While some of the breakdown heavy songs on here are alright, the rest of the album just doesn’t do much either. The first track that shows some difference in musical composition and comes at you like a normal “core” songs is “The Hills Have Eyes”, but that’s just the problem here. The song is normal. There’s nothing all too fantastic about it, and it honestly sounds different compared to the rest of the album, as if it were a track recorded for a different release in the vain of Metalcore with different volumes then slapped on to the album instead. The next track that shows any difference in the composition is “Nightman”, which really takes a jab at bringing in a technical Groove Metal aspect int he vain of bands like Meshuggah and even A Life Once Lost, which winds up working out better for the band and setting this track ahead of basically everything else on this album except “Jonestown”, which is another technical Groove heavy track in the same vain, just much heavier, faster, and intense. Of course, these tracks all have their breakdowns, but these wind up working well with the sound and don’t feature any moments where it either doesn’t feel like a song, or that the song simply won’t end thanks to extreme repetition. “Carpathian”, however, is also a Groove based track, but flows like many of the breakdown composition songs that make up Wormwood, and is a very dull track much like “Beast”, except it has just a little more structure to it. Even with the added structure, it’s just tnot all that intense until the very end of the song, as much of the song comes off lighter then what the band is able to create when working with this musical palette.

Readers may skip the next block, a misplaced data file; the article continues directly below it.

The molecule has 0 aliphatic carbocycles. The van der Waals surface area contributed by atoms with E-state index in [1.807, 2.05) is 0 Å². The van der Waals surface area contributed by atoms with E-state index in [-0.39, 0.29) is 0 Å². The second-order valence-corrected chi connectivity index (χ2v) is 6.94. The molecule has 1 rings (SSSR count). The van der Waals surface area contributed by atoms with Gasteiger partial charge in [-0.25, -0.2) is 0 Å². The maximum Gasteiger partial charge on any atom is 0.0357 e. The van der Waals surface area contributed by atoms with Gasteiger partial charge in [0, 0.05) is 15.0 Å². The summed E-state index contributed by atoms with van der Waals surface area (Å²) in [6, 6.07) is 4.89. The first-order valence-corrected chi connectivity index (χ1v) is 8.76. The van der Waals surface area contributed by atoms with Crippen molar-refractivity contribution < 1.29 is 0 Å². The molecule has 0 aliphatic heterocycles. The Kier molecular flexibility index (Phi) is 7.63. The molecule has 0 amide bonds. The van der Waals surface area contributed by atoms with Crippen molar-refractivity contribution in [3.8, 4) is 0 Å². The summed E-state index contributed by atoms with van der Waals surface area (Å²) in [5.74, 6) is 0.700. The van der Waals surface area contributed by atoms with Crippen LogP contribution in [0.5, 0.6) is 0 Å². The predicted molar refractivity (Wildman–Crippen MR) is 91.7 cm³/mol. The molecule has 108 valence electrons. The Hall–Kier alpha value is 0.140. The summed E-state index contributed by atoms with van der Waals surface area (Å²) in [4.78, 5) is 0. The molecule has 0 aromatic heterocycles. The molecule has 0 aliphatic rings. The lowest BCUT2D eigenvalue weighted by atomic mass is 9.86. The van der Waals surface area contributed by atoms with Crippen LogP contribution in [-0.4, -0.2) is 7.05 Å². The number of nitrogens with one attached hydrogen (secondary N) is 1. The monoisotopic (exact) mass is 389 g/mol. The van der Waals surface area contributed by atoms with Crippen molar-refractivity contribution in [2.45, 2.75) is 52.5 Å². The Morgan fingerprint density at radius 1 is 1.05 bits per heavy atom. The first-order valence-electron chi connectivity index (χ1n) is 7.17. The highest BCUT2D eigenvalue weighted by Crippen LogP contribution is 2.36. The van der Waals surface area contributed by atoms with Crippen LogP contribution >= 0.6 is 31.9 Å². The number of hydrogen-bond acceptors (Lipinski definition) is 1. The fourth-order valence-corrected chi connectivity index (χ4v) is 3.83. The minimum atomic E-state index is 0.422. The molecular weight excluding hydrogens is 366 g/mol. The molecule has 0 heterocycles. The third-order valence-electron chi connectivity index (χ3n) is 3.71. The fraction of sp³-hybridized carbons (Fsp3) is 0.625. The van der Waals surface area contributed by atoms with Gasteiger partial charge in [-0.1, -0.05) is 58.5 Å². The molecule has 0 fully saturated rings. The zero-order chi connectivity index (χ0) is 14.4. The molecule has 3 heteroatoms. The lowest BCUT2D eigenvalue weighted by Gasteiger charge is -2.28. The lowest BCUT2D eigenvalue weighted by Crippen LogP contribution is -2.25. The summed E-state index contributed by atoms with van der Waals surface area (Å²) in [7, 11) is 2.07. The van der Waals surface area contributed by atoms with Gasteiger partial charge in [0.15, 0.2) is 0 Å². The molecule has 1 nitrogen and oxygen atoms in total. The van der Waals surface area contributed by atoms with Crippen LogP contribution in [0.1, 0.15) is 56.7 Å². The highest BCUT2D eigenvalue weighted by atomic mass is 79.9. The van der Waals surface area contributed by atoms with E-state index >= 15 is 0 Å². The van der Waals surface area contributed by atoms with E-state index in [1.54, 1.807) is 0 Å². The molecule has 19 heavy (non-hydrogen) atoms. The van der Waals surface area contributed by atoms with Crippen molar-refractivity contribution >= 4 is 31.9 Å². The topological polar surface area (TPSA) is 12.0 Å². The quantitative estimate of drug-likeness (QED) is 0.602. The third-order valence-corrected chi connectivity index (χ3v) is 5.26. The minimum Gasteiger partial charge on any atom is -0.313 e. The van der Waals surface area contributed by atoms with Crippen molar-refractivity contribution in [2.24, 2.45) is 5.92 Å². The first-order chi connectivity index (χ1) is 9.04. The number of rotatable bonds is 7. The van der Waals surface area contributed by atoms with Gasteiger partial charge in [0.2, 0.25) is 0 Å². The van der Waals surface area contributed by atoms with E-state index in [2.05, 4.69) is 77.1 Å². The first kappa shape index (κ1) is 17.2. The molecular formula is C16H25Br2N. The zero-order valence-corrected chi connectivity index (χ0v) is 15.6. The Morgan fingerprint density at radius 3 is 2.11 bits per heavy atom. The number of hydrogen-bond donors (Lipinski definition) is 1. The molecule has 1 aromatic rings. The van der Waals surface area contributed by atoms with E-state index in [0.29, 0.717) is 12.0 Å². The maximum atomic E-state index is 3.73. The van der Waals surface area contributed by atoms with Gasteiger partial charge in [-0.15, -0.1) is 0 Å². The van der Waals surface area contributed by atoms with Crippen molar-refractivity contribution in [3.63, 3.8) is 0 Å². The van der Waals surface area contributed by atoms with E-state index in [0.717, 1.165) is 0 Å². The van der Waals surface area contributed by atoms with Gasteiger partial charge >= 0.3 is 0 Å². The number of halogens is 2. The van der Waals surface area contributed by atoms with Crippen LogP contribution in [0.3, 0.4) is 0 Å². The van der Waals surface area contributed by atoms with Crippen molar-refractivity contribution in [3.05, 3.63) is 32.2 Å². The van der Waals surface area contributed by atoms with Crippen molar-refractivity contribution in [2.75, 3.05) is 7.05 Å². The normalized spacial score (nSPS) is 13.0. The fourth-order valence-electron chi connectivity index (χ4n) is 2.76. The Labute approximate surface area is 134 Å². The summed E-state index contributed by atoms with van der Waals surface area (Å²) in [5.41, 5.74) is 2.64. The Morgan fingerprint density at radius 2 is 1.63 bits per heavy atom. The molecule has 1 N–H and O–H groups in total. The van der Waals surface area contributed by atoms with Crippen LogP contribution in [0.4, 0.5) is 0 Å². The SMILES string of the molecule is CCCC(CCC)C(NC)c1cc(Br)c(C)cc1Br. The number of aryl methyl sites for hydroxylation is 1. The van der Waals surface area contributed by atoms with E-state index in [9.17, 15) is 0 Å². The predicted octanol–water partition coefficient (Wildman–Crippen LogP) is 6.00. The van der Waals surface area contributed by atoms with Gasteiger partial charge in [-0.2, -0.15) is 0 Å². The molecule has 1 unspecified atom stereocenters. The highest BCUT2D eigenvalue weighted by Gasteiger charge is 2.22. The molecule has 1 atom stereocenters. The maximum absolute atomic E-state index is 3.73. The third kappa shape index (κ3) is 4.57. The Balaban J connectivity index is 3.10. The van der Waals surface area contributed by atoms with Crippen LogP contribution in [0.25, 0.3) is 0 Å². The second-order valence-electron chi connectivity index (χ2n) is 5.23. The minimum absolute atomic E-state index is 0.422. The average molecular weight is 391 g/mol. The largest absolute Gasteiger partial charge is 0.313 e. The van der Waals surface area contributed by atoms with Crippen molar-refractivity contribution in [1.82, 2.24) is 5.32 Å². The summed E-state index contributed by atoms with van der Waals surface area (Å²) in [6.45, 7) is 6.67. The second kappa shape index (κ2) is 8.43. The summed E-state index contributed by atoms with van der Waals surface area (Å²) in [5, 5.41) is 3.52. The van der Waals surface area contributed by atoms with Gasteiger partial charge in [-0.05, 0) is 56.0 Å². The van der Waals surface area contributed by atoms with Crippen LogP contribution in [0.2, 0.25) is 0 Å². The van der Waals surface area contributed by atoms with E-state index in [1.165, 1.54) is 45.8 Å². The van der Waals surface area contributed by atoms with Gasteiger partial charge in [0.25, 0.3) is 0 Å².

Unfortunately, there’s really just not much on this album that is actually all that interesting. The album is essentially the same with a few out of nowhere songs thrown in to mix things up, like “The Hills Have Eyes”, “Nightman” and “Jonestown”. Other then that, the music is technical on many tracks, but really just doesn’t do much and sound very repetitive due to how slow the guitars are being played to a mid-tempo song, and the quickly growing stereotypical haunting background guitars that end up played at the same pace. Many of the tracks prove hard to find where the real breakdown begins, and what is even the breakdown of a song composed generally of breakdowns that share quite alot from previous songs made available, with the only real differences being how much an impact the songs have and how heavy they can be. There’s some potnential for the band here, but in the end the album winds up just being overkill on repetition and carries only a few tracks that will have more then a niche of dancers into tracks composed of breakdowns enjoying it. If you’re not one of those kids, then this proves to be a release worth stepping back from, especially with the closing track “Tactical Nuke” being the same breakdown played for five minutes with off-beat timing to close the album, as well as sum up your entire experience with this album by putting you to sleep.

01. Beast – 4:04
02. The Hills Have Eyes – 4:21
03. BTM FDR – 3:51
04. Ramirez – 2:26
05. Terminated – 3:14
06. Nightman – 2:52
07. The Impaler – 4:35
08. Jonestown – 3:18
09. Bay of Pigs – 5:18
10. The Carpathian – 3:18
11. Unabomber – 4:48
12. Tactical Nuke – 5:34
Overall Score: 4/10


Digital review copy of this release provided by Prosthetic Records.